Deep sequencing of circulating tumor DNA detects molecular residual disease and predicts recurrence in gastric cancer

Jian Yang, Yuhua Gong, Vincent K. Lam, Yan Shi, Yanfang Guan, Yanyan Zhang, Liyan Ji, Yongsheng Chen, Yongliang Zhao, Feng Qian, Jun Chen, Pingang Li, Fan Zhang, Jiayin Wang, Xuanping Zhang, Ling Yang, Scott Kopetz, P. Andrew Futreal, Jianjun Zhang, Xin YiXuefeng Xia, Peiwu Yu

Research output: Contribution to journalArticlepeer-review

Abstract

Identifying locoregional gastric cancer patients who are at high risk for relapse after resection could facilitate early intervention. By detecting molecular residual disease (MRD), circulating tumor DNA (ctDNA) has been shown to predict post-operative relapse in several cancers. Here, we aim to evaluate MRD detection by ctDNA and its association with clinical outcome in resected gastric cancer. This prospective cohort study enrolled 46 patients with stage I–III gastric cancer that underwent resection with curative intent. Sixty resected tumor samples and 296 plasma samples were obtained for targeted deep sequencing and longitudinal ctDNA profiling. ctDNA detection was correlated with clinicopathologic features and post-operative disease-free (DFS) and overall survival (OS). ctDNA was detected in 45% of treatment-naïve plasma samples. Primary tumor extent (T stage) was independently associated with pre-operative ctDNA positivity (p = 0.006). All patients with detectable ctDNA in the immediate post-operative period eventually experienced recurrence. ctDNA positivity at any time during longitudinal post-operative follow-up was associated with worse DFS and OS (HR = 14.78, 95%CI, 7.991–61.29, p < 0.0001 and HR = 7.664, 95% CI, 2.916–21.06, p = 0.002, respectively), and preceded radiographic recurrence by a median of 6 months. In locoregional gastric cancer patients treated with curative intent, these results indicate that ctDNA-detected MRD identifies patients at high risk for recurrence and can facilitate novel treatment intensification studies in the adjuvant setting to improve survival.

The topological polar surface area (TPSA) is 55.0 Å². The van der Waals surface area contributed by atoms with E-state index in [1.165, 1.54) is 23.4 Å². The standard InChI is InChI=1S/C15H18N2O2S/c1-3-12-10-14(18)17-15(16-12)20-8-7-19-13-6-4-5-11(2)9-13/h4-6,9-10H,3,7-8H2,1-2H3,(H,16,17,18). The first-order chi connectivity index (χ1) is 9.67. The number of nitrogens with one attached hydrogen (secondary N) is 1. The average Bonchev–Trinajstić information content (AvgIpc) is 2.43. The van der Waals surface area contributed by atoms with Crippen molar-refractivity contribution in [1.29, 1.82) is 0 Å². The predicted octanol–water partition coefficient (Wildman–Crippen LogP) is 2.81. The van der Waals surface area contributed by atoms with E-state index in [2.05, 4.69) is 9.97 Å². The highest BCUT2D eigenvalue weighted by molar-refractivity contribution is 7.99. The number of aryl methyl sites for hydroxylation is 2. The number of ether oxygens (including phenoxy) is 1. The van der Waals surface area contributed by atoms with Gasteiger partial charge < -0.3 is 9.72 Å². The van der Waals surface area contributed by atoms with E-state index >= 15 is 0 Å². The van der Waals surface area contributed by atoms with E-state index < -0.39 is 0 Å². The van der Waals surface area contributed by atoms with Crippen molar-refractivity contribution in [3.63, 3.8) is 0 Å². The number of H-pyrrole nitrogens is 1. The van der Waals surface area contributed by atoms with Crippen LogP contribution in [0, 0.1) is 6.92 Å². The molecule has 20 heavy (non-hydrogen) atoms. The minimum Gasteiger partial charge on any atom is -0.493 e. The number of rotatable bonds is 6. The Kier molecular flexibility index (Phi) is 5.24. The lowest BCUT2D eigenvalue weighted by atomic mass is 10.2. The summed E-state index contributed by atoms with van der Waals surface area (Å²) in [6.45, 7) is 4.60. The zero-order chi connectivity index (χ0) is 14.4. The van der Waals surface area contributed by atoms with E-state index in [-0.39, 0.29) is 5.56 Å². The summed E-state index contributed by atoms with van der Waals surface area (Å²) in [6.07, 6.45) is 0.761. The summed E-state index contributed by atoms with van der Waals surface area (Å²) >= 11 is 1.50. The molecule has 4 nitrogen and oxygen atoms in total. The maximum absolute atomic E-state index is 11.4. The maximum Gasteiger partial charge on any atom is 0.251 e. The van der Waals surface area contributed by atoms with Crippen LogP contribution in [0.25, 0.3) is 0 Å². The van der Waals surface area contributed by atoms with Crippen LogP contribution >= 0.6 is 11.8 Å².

Original languageEnglish (US)
Article number346
JournalCell Death and Disease
Volume11
Issue number5
DOIs
StatePublished - May 1 2020

ASJC Scopus subject areas

  • Immunology
  • Cellular and Molecular Neuroscience
  • Cell Biology
  • Cancer Research

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